Question: Is there a liquid fertilizer for St. Augustine lawns? Phyllis J., Cedar Hill.

Answer: I’m sure you could find some, but you really don’t want to. A liquid fertilizer, by its nature, has to be water-soluble. That means that it I can be utilized immediately by the turfgrass, but it also means that it has no “staying power” to remain in the soil. After you water your lawn a few times all of the nutrition will be gone. Unless there are some special and unusual circumstances, you want to use an all-nitrogen granular fertilizer with 30 to 40 percent of that nitrogen in slow-release form.


Question: Several years ago I brought in mulch that was contaminated with dayflower seeds. Now the beds are full of the plants. They have deep roots, and they re-seed prolifically. It breaks if I try to pull it. How can I get rid of it? John P., Arlington.

Answer: Dayflowers are, just as you described them, really difficult to eliminate. I’ve had the best results using roll-type mulch for a year or two to choke them out. That, plus a different brand of compost or bark mulch that you know to be free of their seeds. Broadleafed weedkiller sprays will kill them, but they’re challenging. Their leaves are thick and waxy enough to repel the herbicides, plus the stems are wiry. It’s tough to spray accurately without drift getting onto your desirable plants. I prefer not to try that route. I keep them chopped off as soon as I see them starting to grow, then I use the roll mulch to try to get rid of them.


Question: We had drainage problems corrected six months ago (December 2021). They tore out all the bermuda and lowered the grade, then new sod was put down. Now I have tons of (I think) crabgrass. Is it safe to use crabgrass killer and then pre-emergent this coming fall on the new sod?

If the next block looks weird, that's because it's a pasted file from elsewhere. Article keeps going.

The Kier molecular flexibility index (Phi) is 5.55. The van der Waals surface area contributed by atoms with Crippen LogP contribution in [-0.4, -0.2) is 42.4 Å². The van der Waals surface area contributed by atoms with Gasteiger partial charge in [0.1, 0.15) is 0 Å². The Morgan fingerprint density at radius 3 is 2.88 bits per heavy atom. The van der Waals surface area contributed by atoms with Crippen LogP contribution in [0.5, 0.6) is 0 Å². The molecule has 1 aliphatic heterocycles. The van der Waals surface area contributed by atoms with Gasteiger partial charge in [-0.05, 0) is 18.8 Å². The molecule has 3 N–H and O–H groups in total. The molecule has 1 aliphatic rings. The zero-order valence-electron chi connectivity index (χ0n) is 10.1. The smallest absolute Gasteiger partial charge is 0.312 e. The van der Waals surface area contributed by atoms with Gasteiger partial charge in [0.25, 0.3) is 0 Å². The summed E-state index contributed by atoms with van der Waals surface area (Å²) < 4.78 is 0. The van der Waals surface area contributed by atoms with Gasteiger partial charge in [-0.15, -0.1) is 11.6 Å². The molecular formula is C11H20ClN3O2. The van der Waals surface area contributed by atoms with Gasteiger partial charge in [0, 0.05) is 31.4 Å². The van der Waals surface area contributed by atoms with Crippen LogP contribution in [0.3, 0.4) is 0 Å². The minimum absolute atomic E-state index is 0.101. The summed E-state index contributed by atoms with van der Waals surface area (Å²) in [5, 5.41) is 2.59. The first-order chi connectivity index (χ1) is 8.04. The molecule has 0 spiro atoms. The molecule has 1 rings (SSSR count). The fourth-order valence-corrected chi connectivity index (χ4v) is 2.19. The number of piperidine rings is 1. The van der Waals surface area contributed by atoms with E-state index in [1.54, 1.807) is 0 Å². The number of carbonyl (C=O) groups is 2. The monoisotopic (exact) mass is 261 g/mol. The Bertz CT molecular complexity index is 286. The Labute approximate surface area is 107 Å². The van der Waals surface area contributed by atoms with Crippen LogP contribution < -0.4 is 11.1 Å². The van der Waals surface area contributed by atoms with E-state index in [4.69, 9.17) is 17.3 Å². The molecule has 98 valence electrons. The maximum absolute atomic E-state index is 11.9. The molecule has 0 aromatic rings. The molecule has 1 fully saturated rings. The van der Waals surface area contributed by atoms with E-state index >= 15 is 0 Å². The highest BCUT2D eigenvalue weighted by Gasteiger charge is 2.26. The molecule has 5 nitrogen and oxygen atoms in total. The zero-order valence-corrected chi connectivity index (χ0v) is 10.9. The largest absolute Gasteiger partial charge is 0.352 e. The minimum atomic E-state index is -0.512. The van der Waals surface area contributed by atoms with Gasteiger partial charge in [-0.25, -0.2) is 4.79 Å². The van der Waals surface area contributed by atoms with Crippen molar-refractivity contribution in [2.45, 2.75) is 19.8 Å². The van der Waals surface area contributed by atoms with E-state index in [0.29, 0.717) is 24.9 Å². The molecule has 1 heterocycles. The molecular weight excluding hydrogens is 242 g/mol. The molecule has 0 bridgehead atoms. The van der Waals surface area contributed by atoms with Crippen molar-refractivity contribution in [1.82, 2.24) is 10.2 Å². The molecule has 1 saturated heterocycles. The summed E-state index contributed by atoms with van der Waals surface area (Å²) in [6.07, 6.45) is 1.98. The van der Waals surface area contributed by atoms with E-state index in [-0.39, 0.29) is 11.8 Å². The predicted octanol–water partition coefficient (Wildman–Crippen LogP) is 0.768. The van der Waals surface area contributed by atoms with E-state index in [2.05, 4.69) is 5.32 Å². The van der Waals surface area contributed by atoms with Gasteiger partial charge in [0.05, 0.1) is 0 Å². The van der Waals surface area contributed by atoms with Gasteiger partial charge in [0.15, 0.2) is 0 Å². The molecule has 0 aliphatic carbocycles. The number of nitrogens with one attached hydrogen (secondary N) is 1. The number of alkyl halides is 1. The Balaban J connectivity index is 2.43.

Answer: I would be talking to the people who planted your new sod. There is a chance that it had dried out and died before it was planted. That’s the problem with planting dormant sod in mid-winter. You can’t tell if it’s dormant or dead. Of course, there’s also the chance that you didn’t water it properly over the winter. Either way, I’m not seeing much actual bermuda alive and well in the newly resodded area. As for the weed, I don’t believe that’s crabgrass. You’ll want to use a tank sprayer with a nozzle set precisely so you can follow the runners of the grass as you spray a glyphosate-only herbicide right down the runners. Glyphosates don’t contaminate the soil, yet they do a great job of killing unwanted grasses. The real question, however, still is whether you have enough bermuda in that area to fill in within this growing season. Finally, as I’ve mentioned to another reader in another question here, no, you do not want to apply a pre-emergent this fall – not until new grass has been through its first entire winter.

Posted by Neil Sperry